With more than 30 minutes of recovery, the entire workout lasts one hour and 40 minutes.

2. Zwift App

Zwift offers three types of FTP tests: the classic 20-minute test, a shorter 12-minute version, and two ramp tests based on your weight, which last 39 minutes and 43 minutes.

Ramp tests do exactly what the name suggests: They start at a low power, and progressively increase while you try to maintain your cadence. When it gets too hard to maintain, you’ve hit your max—and your FTP is then calculated based on that information. Lighter riders and newer riders should opt for the Lite version of the ramp test in Zwift, because it builds more gradually, which is important for lightweight riders who may have a great FTP but will struggle to steadily meet the muscular demands of big jumps in power.

Ramp tests are also generally great for beginner riders who may struggle to maintain a pace for 20 minutes at a time, because it can be hard to gauge what is sustainable and what isn’t. They can also be a solid option for intermediate and advanced riders who want to test often but find the 20-minute test isn’t ideal for their training regimen.

3. Join App

This app offers three ways for how to find your FTP: the classic 20-minutes test, a 12-minute test, and a ramp test.

The 12-minute test is a great in-between model for newer riders who may struggle to figure out how to hold any given pace for 20 minutes. However, the further you get from the 60-minute power that FTP is supposed to represent, the less accurate your test is going to be.

If you opt for the 12-minute test, you’ll multiply the normalised power from that effort by 0.85 to get your FTP. (The Join app will do this for you if you’re using the app itself.) Note that you take a smaller percentage with the 12-minute test, because the effort you’re able to hold for 12 minutes is likely higher than what you can hold for 20 (and 60), so you need to make up the difference.

4. Peloton

Peloton uses the 20-minute FTP test, though you can choose between two ride options with a warmup and cooldown designed by coach Matt Wilpers or Denis Morton. The premises remain the same as the classic test: After a proper warmup with a few harder efforts, ride as sustainably hard as you can for 20 minutes.

The benefit of going with Peloton is that a coach will talk you through the 20 minutes of the test, helping you maintain the pace and offering tips and motivation along the way.

It is important to note that indoor trainer tests like this one (or any done inside) will likely give you slightly different results than you would get if you were riding outdoors. Some people test higher inside, some people test lower—it depends on you, and the terrain you ride outdoors.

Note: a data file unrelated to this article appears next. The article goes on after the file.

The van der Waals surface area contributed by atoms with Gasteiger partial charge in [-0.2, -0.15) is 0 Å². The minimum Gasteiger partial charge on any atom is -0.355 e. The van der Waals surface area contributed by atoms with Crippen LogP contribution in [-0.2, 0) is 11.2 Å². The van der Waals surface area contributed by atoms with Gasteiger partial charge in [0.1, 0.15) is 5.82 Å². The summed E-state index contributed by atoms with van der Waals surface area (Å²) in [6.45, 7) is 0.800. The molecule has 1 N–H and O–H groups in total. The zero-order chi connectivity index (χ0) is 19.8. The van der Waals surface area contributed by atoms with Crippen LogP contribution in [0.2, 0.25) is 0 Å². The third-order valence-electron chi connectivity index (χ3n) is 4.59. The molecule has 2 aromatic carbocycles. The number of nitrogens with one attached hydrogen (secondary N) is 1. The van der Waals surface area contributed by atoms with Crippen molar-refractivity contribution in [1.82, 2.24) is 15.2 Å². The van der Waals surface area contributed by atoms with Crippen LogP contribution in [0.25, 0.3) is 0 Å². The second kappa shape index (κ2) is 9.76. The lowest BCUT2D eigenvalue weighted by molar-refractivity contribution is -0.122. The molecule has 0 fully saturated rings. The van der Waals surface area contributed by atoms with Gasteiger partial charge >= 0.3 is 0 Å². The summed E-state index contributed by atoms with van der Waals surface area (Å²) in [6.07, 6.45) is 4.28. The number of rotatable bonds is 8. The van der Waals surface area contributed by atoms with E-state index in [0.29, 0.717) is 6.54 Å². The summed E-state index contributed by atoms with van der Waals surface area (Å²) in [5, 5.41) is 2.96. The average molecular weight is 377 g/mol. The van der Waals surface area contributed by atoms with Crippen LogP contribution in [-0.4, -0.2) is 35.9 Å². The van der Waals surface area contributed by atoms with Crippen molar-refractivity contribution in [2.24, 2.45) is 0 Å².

The Best Way to Keep Tabs on Your FTP

While it’s fun to occasionally experiment and see if your FTP differs between tests, when it comes to measuring your actual progress on the bike, stick with one method. Once you pick the method that works best for you, use that for future testing.

In other words, don’t switch between a 20-minute test and a ramp test and a 60-minute test, says Peloton coach Matt Wilpers. Doing so will give you mixed results and won’t truly show whether your fitness is improving or declining.

Your test protocols should look as identical as possible. The only caveat is that it is good to test both indoors and outdoors, because your smart trainer and power meter may measure slightly differently. Outdoor testing is always subject to more deviations, like a headwind, tailwind, red lights, or change in temperature—and these can all influence your test result. Still, as Coggan points out, if you plan to ride or race outdoors, you want to test for those conditions.

How to Find the Best FTP Test for You

As you can see, most of the cycling-specific apps available utilise the classic 20-minute test, but they also include options like ramp tests or shorter versions of the 20-minute test. This leads to the question of: Should you choose the test option that feels easiest and gives you the slightly higher FTP, or the slightly harder test that produces a lower FTP?

It’s likely that one of the tests will appeal to you more than the others: If you’re more of a go-all-day diesel-type rider, a longer test like the 20- or even 60-minute test may be better for you. Those who find they thrive in short, hard efforts may get higher test results by doing a ramp test.

Whichever test you prefer is fine—just remember, your FTP number sets the rest of your power-based zones for training. So make sure that your perceived exertion matches the power you should be pushing in each zone. (Use this cycling power zones chart to see what your effort should feel like for each power level.)

For example, if you find that your endurance power feels a lot harder than an “all day pace,” that could be a sign that you need to adjust your FTP testing protocol to one that gives you more realistic cycling zones.